Appendicitis

What is appendicitis?

Appendicitis is a painful swelling and infection of the appendix (a narrow, finger-like pouch that branches off the large intestine). Doctors are not really sure what the appendix does, but removing it is not harmful. Appendicitis is the most common cause of emergency surgery in childhood.

Appendicitis affects 1 in 1,000 people living in the U.S. Most cases of appendicitis occur between the ages of 10 and 30 years.

Since an infected appendix can rupture and be a life-threatening problem, call your health care provider or go to the emergency room immediately if your child has these symptoms:

  • sudden, pronounced pain around the belly button area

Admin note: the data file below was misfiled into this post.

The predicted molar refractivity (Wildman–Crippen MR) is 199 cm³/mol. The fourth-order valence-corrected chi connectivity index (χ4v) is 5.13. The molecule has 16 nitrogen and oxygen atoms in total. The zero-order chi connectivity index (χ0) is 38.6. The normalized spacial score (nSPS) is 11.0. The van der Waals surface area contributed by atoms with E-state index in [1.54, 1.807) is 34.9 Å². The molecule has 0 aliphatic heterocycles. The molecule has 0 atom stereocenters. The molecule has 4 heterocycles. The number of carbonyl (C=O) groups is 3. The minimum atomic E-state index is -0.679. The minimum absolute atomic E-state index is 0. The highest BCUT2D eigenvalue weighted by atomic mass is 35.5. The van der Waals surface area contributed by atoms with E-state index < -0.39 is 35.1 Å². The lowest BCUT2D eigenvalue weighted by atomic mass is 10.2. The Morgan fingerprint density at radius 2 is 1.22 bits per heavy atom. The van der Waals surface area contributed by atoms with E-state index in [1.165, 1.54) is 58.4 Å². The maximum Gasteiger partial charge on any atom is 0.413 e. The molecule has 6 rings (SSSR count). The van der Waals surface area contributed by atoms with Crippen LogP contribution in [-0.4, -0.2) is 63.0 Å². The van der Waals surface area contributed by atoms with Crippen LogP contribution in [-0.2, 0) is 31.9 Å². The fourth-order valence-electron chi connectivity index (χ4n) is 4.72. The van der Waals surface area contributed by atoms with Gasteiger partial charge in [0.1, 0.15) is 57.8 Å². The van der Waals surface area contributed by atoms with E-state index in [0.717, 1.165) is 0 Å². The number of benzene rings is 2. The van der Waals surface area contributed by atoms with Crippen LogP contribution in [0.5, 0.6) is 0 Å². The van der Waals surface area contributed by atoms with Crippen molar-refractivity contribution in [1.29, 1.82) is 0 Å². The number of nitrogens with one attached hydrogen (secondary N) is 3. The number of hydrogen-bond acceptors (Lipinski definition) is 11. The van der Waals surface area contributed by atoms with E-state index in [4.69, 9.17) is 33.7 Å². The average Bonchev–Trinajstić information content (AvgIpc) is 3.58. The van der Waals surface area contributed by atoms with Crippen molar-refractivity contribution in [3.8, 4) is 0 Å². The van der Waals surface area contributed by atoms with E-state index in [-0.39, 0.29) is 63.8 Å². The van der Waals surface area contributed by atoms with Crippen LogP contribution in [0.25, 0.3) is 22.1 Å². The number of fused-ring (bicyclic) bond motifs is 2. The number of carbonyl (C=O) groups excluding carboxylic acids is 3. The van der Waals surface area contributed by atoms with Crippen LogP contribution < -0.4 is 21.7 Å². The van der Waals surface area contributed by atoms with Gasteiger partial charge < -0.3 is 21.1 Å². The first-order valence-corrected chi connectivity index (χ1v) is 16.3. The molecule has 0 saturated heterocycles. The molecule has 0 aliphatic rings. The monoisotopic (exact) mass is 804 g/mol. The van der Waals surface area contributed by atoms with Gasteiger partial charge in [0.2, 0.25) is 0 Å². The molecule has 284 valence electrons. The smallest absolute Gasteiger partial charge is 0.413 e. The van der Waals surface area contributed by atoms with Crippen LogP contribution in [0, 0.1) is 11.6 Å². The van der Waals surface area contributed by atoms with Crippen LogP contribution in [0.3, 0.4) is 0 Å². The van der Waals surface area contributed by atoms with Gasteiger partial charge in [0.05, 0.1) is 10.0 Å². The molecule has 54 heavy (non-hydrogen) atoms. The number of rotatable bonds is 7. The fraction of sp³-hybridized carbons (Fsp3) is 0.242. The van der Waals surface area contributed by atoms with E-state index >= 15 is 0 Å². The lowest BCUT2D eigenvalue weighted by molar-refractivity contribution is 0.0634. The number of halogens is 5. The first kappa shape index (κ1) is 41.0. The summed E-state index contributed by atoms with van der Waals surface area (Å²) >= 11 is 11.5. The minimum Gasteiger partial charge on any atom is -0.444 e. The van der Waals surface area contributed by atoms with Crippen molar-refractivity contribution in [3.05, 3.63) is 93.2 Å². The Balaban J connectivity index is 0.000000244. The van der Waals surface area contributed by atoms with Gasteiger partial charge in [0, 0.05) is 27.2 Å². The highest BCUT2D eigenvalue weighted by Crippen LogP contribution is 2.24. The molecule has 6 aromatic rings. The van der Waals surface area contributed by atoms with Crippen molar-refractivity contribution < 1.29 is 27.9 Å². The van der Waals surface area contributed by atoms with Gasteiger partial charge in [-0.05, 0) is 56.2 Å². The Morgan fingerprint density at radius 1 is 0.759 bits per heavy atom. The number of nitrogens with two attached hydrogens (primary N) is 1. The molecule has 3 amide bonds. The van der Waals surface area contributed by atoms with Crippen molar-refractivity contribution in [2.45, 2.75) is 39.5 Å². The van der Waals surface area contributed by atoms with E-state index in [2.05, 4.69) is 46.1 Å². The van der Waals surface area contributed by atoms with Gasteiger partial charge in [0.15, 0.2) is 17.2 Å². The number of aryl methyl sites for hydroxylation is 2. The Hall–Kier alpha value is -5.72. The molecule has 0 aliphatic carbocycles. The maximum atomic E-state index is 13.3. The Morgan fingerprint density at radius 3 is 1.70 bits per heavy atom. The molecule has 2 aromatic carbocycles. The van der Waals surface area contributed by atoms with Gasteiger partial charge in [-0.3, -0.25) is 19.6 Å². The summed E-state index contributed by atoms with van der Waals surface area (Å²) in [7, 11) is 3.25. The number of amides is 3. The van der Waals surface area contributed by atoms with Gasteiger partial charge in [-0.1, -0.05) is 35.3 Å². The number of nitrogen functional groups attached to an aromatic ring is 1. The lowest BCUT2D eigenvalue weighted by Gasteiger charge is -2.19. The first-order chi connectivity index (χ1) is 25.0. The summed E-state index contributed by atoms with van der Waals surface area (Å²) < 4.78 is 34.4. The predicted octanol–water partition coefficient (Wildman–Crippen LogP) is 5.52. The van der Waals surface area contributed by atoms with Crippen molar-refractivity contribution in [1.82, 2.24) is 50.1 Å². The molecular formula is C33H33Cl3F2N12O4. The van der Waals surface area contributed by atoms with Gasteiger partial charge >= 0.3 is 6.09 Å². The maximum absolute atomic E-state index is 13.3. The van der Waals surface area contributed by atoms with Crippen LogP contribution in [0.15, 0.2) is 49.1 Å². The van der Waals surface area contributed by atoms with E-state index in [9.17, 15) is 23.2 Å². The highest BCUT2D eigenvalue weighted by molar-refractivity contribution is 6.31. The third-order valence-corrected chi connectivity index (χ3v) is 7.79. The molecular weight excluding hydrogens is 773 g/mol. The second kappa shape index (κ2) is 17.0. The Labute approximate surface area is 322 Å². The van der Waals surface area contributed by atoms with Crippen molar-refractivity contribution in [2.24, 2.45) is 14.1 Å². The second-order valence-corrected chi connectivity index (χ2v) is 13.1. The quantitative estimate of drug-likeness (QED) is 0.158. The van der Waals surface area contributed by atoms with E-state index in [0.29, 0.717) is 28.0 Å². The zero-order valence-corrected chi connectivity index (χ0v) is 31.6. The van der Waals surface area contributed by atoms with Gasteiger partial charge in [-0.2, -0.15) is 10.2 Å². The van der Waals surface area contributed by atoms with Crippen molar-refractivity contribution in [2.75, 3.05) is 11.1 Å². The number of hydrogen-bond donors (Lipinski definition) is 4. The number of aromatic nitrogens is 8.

• in a short period of time, the pain moves to the lower right-hand part of the abdomen and your child may have a difficult time breathing

How we care for appendicitis

Appendicitis can be an emergency situation. The General Surgery Program at Boston Children's Hospital has surgeons ready day and night to diagnose appendicitis and then remove your child's appendix, either before or after it has ruptured.

Appendicitis is the most common childhood surgical emergency, but the diagnosis can be challenging, especially in children, often leading to either unnecessary surgery in children without appendicitis, or a ruptured appendix and serious complications when the condition is missed.

Emergency medicine physicians and scientists at the Proteomics Center at Boston Children's have demonstrated that a protein detectable in urine might serve as a "biomarker" for appendicitis, potentially allowing diagnosis in a matter of minutes.